On An Excerpt From Lara Owen’s
"The Sabbath of Women"


by Craig Chalquist

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As a man who has tried to learn from feminist thought as well as from the personal wisdom of feminist friends, I have often felt put off by innumerable clichés. The chauvinist oppressors. The hierarchies of power. The warlike male psyche. The premodern golden age of priestesses and goddesses. The man who "only wants one thing." The husband who "helps" around the house. Who keeps his thumb on the checking account. Who wants her out of school and back at home. Who, in short, is not a man, but a boy pretending to be a man —and on whose thoughtless head angry women have heaped the sum of all the pent-up rage and betrayal and disillusionment felt by their whole gender from Eve down.

That a pretty hefty chunk of the men I see in men’s groups and couples therapy ARE such boys and therefore legitimate targets for such rage does not alter the real nature of blaming one’s disempowerment and general stuckness on another human being: whining. So much recent feminist literature —or what passes for it— echoes with such whining, the perpetual lamentation of the chronic victim, and I am sick of hearing it.

Hence one importance of writings that ennoble women instead of degrading them into helpless martyrs in a male-dominated world. The gift of Lara Owen’s standpoint is its beautification and symbolization of precisely the feminine cycle most commonly seen by immature men and the women influenced by them as a horror too frightening for plain discussion: menstruation.

In many cultures and eras, the primeval psyche reacted to blood as a wondrous metaphor of potency, vitality, life-force, élan vital, liquid grace, flowing fire, fluid spirit. Blood rituals permitted a tangible communion with life’s innermost forces, a personal or tribal incorporation of spiritual nourishment. But when we Westerners severed the spirit-psyche from the body, a tendency already evident in Plato’s time and widened by the famed patriarchal thoughtset, worsened by authoritarian forms of Christianity, and confirmed by Descartes, Hobbes, and the ensuing scientific materialism, for which nothing was real which couldn’t be measured, we lost our capacity for the kind of self-grounding body reverence bound up with the capacity for thinking by intuition and myth.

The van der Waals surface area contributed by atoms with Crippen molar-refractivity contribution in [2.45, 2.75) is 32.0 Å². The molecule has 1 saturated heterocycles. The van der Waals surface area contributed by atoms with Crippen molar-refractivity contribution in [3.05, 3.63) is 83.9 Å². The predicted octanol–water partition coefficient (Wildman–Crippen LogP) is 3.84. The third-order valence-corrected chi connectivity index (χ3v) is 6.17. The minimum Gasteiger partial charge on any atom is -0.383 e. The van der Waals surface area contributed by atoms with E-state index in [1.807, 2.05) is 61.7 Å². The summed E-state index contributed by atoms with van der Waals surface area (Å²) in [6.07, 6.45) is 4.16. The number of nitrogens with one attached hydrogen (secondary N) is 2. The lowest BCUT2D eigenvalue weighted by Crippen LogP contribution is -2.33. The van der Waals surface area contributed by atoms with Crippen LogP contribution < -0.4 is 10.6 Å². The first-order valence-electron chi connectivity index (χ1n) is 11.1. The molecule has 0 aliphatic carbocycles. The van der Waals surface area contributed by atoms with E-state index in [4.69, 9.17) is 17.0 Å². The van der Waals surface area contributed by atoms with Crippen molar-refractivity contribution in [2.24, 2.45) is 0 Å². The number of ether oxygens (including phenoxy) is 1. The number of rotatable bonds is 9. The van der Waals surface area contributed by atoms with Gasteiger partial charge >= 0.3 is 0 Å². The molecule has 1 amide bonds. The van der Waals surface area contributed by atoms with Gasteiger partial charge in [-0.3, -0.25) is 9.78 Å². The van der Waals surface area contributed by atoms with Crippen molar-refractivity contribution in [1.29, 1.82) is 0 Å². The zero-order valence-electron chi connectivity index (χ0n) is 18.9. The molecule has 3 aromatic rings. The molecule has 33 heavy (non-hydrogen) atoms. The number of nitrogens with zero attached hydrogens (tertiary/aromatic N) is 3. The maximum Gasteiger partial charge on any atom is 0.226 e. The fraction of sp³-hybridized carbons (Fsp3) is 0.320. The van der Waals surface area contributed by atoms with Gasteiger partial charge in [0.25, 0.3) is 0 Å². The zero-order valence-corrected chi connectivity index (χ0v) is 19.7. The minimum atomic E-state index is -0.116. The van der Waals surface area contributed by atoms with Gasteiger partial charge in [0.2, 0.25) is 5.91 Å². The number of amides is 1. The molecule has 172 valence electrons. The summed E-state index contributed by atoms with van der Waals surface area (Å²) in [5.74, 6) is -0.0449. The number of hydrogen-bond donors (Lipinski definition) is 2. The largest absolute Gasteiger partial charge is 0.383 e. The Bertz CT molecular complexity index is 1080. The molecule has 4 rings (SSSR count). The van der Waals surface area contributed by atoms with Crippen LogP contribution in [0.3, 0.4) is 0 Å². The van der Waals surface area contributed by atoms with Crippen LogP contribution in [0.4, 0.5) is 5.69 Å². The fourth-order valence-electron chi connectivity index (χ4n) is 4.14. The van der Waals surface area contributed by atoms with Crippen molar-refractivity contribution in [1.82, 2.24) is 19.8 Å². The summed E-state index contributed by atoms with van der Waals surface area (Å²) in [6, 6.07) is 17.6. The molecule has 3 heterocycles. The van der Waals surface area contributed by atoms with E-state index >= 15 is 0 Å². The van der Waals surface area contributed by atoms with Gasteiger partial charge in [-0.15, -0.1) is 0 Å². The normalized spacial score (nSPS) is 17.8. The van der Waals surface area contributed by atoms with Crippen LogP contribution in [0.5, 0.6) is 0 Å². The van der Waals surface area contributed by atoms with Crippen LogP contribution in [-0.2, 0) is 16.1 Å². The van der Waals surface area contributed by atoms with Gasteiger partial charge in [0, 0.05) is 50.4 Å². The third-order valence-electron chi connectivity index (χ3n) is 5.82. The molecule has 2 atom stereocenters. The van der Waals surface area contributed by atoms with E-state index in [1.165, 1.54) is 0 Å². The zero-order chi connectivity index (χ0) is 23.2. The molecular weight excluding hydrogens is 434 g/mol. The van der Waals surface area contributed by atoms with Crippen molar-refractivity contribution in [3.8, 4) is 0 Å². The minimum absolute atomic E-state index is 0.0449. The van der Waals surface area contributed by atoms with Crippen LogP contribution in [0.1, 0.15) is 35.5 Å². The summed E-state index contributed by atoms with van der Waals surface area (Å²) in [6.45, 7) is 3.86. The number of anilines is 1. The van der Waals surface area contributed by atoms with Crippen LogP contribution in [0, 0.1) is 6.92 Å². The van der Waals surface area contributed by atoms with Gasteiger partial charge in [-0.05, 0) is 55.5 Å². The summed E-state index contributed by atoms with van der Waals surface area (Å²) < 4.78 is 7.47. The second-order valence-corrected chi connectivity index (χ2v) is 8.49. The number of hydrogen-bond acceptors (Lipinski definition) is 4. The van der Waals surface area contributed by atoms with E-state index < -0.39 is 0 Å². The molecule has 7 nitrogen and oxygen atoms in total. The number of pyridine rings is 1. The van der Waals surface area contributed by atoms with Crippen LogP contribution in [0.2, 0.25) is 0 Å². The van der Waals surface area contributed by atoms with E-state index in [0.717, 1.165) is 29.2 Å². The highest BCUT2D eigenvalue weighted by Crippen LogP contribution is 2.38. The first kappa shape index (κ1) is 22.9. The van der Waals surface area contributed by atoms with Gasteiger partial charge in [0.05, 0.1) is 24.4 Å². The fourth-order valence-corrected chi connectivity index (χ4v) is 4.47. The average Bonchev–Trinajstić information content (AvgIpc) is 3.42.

Lara Owen contributes to today’s growing trend toward regrounding and remythologizing by transforming a bodily process considered taboo into a potentially self-affirming rhythmic reality. Bleeding is stripped of its ugly connotations —many of which derive from a combination of leftover woman-bashing, Pascalian body hatred and ready associations to blood as something to be spilled —and ritualized, spiritualized. It is a way to reconnect with the earth and spend time with oneself. It also reminds one, on a level so deep as to be cellular, of one’s abiding membership in the timeless community of women...and of participation in the archetype of Woman as Self, the generative transpersonal core of the psychic-somatic relation known today as authentic personal identity.

In this communion, an ancient feminine parallel perhaps to "Drink ye all of it, for this is my blood," men —whose awe of the mystical powers of femininity and motherhood so easily turns to fearful overcompensation through counter-creations like manpower, hardware and hierarchy —may learn to stand by as respectful and sensitive partners. But the interior mystery of the sacred cycle of birth and blood is given to each woman alone.

© 1997 by Craig Chalquist

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